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Overcoming employment challenges in the coming recession

A global financial crisis or pandemic, while tragic, creates opportunities if we have the courage to seize them. What better place to start than certification, education, training and professional networking using online learning and collaboration tools? Jeff Thomson, president and CEO at the Institute of Management Accountants (IMA), writes


The Covid-19 crisis has already led to an economic downturn and mass unemployment throughout the world – with a probable recession also underway.

First and foremost, we should be concerned for public health and safety during this time, and our hopes should be for the physical well-being of everyone.

Secondarily, as the CEO of a global association for management accountants, I see this as a chance for professionals to seize the current challenge and take opportunities to grow personally for their careers. As we are now in a time of massive disruption, crises, change and uncertainty, professionals need to take charge of their careers to help stand out among their peers.

Finance professionals are no strangers to disruption and challenges to their jobs and careers. The financial crisis of 2008-2009 and subsequent recession caused many established professionals to lose their jobs, while also making it more difficult for students who were just finishing their studies to find employment. Consequently, many students chose to stay in school to pursue advanced degrees, while established professionals returned to academia. As a result, higher education enrolment surged by around 16% between 2007 and 2010.

Undoubtedly, many students and professionals who acquired degrees and skills during this time benefited. However, the need to upskill is constant, and when there is a sense of urgency, it is even more important. Here are some options on how finance professionals can navigate the current situation and come out on top:

 

Pursuing a professional certification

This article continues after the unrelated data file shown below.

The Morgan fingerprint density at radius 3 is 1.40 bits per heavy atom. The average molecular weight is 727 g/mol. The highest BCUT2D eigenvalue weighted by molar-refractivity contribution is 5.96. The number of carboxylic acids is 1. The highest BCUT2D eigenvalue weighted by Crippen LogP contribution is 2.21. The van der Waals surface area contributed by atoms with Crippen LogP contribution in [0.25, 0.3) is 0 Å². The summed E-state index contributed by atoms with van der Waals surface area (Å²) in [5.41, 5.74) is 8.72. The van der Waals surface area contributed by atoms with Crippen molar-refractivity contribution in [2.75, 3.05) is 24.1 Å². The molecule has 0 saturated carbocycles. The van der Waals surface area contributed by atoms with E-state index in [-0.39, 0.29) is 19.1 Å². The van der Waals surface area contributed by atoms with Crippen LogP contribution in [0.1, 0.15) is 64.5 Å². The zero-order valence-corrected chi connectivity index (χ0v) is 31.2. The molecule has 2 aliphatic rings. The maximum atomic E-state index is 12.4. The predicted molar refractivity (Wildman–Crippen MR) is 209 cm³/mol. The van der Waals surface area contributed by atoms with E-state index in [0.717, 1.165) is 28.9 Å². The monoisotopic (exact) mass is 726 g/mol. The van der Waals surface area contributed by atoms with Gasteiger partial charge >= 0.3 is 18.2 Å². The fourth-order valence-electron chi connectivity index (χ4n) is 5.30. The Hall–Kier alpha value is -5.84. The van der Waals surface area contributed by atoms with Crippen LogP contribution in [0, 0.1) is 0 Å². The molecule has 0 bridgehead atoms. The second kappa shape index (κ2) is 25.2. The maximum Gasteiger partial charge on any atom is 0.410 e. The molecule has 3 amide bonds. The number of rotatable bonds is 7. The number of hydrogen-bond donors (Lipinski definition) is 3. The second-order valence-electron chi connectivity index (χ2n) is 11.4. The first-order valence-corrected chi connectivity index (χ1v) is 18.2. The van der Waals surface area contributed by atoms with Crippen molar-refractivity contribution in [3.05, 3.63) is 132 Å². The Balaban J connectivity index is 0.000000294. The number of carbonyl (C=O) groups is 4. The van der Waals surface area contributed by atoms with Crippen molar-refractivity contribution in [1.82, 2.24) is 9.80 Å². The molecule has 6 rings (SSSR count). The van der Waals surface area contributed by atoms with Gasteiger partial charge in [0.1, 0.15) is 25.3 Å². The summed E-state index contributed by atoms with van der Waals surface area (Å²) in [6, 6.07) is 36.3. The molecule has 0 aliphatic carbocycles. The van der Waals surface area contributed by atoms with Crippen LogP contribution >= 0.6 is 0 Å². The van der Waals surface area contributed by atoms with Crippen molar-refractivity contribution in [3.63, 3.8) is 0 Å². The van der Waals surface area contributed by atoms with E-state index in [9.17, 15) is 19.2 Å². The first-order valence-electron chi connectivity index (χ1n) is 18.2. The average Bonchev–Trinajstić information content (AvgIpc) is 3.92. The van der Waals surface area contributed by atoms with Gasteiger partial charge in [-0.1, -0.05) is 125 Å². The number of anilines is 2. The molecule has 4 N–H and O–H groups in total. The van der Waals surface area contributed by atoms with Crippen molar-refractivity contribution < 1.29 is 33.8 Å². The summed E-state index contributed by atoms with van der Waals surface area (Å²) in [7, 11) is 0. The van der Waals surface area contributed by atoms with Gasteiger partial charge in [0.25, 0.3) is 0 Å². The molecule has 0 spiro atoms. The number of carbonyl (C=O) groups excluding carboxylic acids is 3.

Pursuing certification can boost one’s credentials while also ensuring flexibility regarding time. A mid-career professional can pursue certification while still working or applying for jobs, and much of the studying and test preparation can be done virtually in cases where courses and testing themselves cannot be taken online.

There are multiple certifications available for finance professionals, depending on what type of work they specialise in and their own talents and career goals. In addition to the CPA, finance professionals can explore the following options:

  • Chartered Financial Analyst (CFA): This equips professionals with the skills they need to work in investment management and financial analysis, and is ideal for those who seek to work at major investment firms;
  • Chartered Alternative Investment Analyst (CAIA): This more specialised certification in financial analysis focuses on investments other than equities and bonds, including real assets, commodities, structured products and intellectual property, and insurance-linked securities;
  • Certified Internal Auditor (CIA): This is the only internationally recognised certification for internal auditors, whose role is to serve as ‘watchdogs’ within organisations and uphold compliance and transparency;
  • Certified Management Accountant (CMA): This certification – administered by the organisation of which I am CEO, IMA – equips finance professionals with a wide range of skills, from data analytics to ethics, with the aim of becoming senior business leaders.

Though all these certifications involve time and financial commitments, they are generally less time-consuming and expensive than advanced degree programs. They can be ideal for professionals facing a period of unemployment who want to improve their skill sets and CVs relatively quickly.

 

Taking one-off online courses

Another way in which professionals can improve their credentials and skills is by taking one-off courses.

Most universities offer courses without requiring those who take them to matriculate. This is a good way to refine skills, in particular, finance and accounting subject areas, while updating existing knowledge. As the Covid-19 crisis has forced the closure of most physical universities and other higher education institutions, these courses would be taken online for the time being.

Even after social distancing rules are lifted, it may be a good idea to explore online rather than classroom-based options, as they can reduce the time and effort professionals must invest and allow them to continue working or searching for employment full time.

 

Finding a mentor

A less formal – but highly effective – way for finance professionals to upskill for a tight job market is to find a mentor.

In my own career, I have seen many professionals help guide their peers through difficult situations and career pathways, offering advice and support along the way. Using LinkedIn is a good way to find such valuable connections, as is belonging to a professional organisation like IMA.

The next few months – and possibly the next year and beyond – will undoubtedly be difficult for many people in the profession. But a commitment to learning and upskilling – whether through formal certification or informal mentoring and networking – can help professionals weather the downturn and distinguish themselves in the job market and within their organisations.

This time of urgency and crisis can serve as an opportunity for professionals to take charge of their careers and learn more.

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